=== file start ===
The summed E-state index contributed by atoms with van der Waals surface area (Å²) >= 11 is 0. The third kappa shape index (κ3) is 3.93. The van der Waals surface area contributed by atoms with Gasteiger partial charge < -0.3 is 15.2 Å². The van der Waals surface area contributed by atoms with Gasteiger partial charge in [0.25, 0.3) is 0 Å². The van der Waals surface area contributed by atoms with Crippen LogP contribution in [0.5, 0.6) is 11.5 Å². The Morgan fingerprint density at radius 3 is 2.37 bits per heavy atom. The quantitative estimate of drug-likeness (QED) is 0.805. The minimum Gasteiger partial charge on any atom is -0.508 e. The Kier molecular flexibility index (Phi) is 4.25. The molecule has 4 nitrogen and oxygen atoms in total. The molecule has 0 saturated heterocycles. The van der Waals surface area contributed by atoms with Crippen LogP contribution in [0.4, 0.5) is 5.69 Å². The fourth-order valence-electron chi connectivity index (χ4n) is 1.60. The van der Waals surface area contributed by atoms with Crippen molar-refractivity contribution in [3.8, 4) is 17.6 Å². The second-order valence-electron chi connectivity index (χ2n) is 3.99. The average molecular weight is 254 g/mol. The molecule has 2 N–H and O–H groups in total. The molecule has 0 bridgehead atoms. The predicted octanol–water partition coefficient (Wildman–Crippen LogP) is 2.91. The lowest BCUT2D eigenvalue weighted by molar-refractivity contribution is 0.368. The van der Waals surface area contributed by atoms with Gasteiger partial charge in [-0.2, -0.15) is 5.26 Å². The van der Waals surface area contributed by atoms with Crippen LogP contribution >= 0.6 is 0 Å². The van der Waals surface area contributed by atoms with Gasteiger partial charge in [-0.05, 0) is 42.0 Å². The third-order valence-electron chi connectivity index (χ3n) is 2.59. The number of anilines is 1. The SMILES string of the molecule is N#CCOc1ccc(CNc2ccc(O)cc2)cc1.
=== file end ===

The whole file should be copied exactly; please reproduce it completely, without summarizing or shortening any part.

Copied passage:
The summed E-state index contributed by atoms with van der Waals surface area (Å²) >= 11 is 0. The third kappa shape index (κ3) is 3.93. The van der Waals surface area contributed by atoms with Gasteiger partial charge < -0.3 is 15.2 Å². The van der Waals surface area contributed by atoms with Gasteiger partial charge in [0.25, 0.3) is 0 Å². The van der Waals surface area contributed by atoms with Crippen LogP contribution in [0.5, 0.6) is 11.5 Å². The Morgan fingerprint density at radius 3 is 2.37 bits per heavy atom. The quantitative estimate of drug-likeness (QED) is 0.805. The minimum Gasteiger partial charge on any atom is -0.508 e. The Kier molecular flexibility index (Phi) is 4.25. The molecule has 4 nitrogen and oxygen atoms in total. The molecule has 0 saturated heterocycles. The van der Waals surface area contributed by atoms with Crippen LogP contribution in [0.4, 0.5) is 5.69 Å². The fourth-order valence-electron chi connectivity index (χ4n) is 1.60. The van der Waals surface area contributed by atoms with Crippen molar-refractivity contribution in [3.8, 4) is 17.6 Å². The second-order valence-electron chi connectivity index (χ2n) is 3.99. The average molecular weight is 254 g/mol. The molecule has 2 N–H and O–H groups in total. The molecule has 0 bridgehead atoms. The predicted octanol–water partition coefficient (Wildman–Crippen LogP) is 2.91. The lowest BCUT2D eigenvalue weighted by molar-refractivity contribution is 0.368. The van der Waals surface area contributed by atoms with Gasteiger partial charge in [-0.2, -0.15) is 5.26 Å². The van der Waals surface area contributed by atoms with Crippen LogP contribution >= 0.6 is 0 Å². The van der Waals surface area contributed by atoms with Gasteiger partial charge in [-0.05, 0) is 42.0 Å². The third-order valence-electron chi connectivity index (χ3n) is 2.59. The number of anilines is 1. The SMILES string of the molecule is N#CCOc1ccc(CNc2ccc(O)cc2)cc1.